December 1, 2023

Joy Thorpe

Joy Thorpe is an interior designer, antiques dealer and stylist. She has a store in Castlecomer, Co Kilkenny. 

A lot of people told me I was absolutely nuts when I opened a store in Castlecomer in September 2020. I was closed more than I was open at the start, which was a bit soul-destroying, to be honest. 

But I just loved the property, particularly because it’s so Instagrammable. My product is just as likely to sell on Instagram as it is in the shop and I wanted a space that was all my own to showcase it. 

Bank of drawers by Duckworth & Co., Old Trafford. Photo: Storybord

I didn’t want it to be your typical antiques shop that is full to the brim with stock and a bit dusty. I wanted everything to be quite polished and curated, so when you come into the store, you can picture it in your home. 

I mainly buy from auction houses, car-boot sales and flea markets. I also buy in Morocco – I just love the richness of the textiles. Most auctions are online now and while it has made it so much more accessible, it’s just not the same. Before Covid you’d be driving several hours to an auction and the whole way there you’d be excited about what you might find.

Irish Georgian mahogany wingback chair, upholstered in kilim fabric. Photo: Storybord

When you work in this industry, you realise that there is a buyer for everything – and I mean everything. You think, ‘Who on earth would buy that?’ and then there are people fighting over it! It amazes me how many men in their 50s, 60s and 70s just love buying toys. Maybe, growing up in Ireland, they couldn’t afford them?

Younger buyers want more bang for their buck. They’re not going to spend €200 on a silver gravy boat but they’ll buy more practical bits like, say, silver salt and pepper shakers. And while our parents’ generation would have hidden them away in the cupboard, this generation will have them out on the table.

Antique rocking horse. Photo: Storybord

At the moment I’m selling a lot of leather Chesterfields. I can’t get enough of them in, which is funny because a couple of years ago I couldn’t sell them. There’s also a move towards really beautiful woods in paler tones. Pine went out of favour for so long but I think people are now appreciating the quality of it.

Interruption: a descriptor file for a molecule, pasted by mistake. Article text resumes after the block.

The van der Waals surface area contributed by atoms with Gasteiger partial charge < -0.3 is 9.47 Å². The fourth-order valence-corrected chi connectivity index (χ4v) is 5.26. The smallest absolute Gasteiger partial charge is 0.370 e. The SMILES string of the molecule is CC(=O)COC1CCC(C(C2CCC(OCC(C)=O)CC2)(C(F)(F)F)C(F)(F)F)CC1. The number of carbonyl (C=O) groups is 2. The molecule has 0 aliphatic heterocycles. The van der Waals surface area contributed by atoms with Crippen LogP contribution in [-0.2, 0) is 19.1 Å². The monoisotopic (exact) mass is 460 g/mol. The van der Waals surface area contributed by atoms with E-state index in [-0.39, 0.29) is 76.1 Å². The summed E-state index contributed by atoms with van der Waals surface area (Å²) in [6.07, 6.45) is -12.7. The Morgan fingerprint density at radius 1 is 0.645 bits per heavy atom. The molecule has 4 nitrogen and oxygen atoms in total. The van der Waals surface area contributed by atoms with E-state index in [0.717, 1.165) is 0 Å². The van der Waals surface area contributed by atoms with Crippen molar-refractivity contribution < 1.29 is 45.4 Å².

As for my personal wish list, I’d really like a taxidermy swan. I’d put a pearl necklace on it and have it in a room with nothing else. It’s a bit off the wall, but it would be a conversation piece, if nothing else!”

Jeni Glasgow

Jeni Glasgow. Photo: Doreen Kilfeather
Jeni Glasgow is a Meath-based creative director and an inveterate collector of antiques and fine arts.

“I started collecting in my early 20s. Around that time I shared a little stall at the Blackrock Market with the amazing stylist and visionary, Betty Wall. I sold bric-a-brac and vintage clothes and Betty sold exquisite vintage pieces and accessories. I probably bought more from Betty and the other vendors than I ever sold, but I loved it. I also had a unit at the Blackberry Fair Market in Rathmines, selling everything from junk to jam.

There’s nothing I love more than an American yard sale, French flea market or local auction but more recently my focus has shifted online. My friend Killian McNulty has an incredible site for vintage furniture called The Vintage Hub and an ex-prop hire page on Instagram, The Antiques Hub, where I’ve picked up some amazing pieces. Back to Basics Décor (@b2bdecor) is where I go for eye-candy and treasure.

Vintage glass dome and wooden Santos doll. Photo: Doreen Kilfeather.

I have so many treasured finds, but still top of my list is a large ceramic swan vase that I stumbled across one Sunday morning at the Balbriggan Market. The juxtaposition of its sheer beauty and the crazy surroundings of this car-boot sale has never been lost on me – it almost felt like poetry in motion. However,
I cannot deny the absolute joy I feel every time I look at two very large V&A display cases, discovered in a salvage yard, that now reside in a shed attached to my house.

I enjoy the randomness of discovery. I like how a wide variety of unexpected treasure can reveal itself to you over time, like secrets shared perhaps? However, with that said, I recently bought a very old and worn-out dark canvas featuring mackerel and lobster from Back to Basics Décor that now hangs in my kitchen.

vintage furniture Ireland
Jeni’s guest bedroom features an antique swivel chair bought at a local auction. Photo: Doreen Kilfeather

It joins another canvas so dark and worn that you can hardly discern the dead bird in the mountains – this sounds strange, I know! But I guess I’m on the lookout for a third and smaller canvas to complement these two and then this collection will be complete. But I’m in no rush.

There have been so many purchases or pieces pulled from skips over the years that I have brought home, saying to myself, ‘This will look great repaired/recovered/revamped’, but in reality I have a terribly long finger and am the worst procrastinator, so it’s rare that anything ever gets done.”


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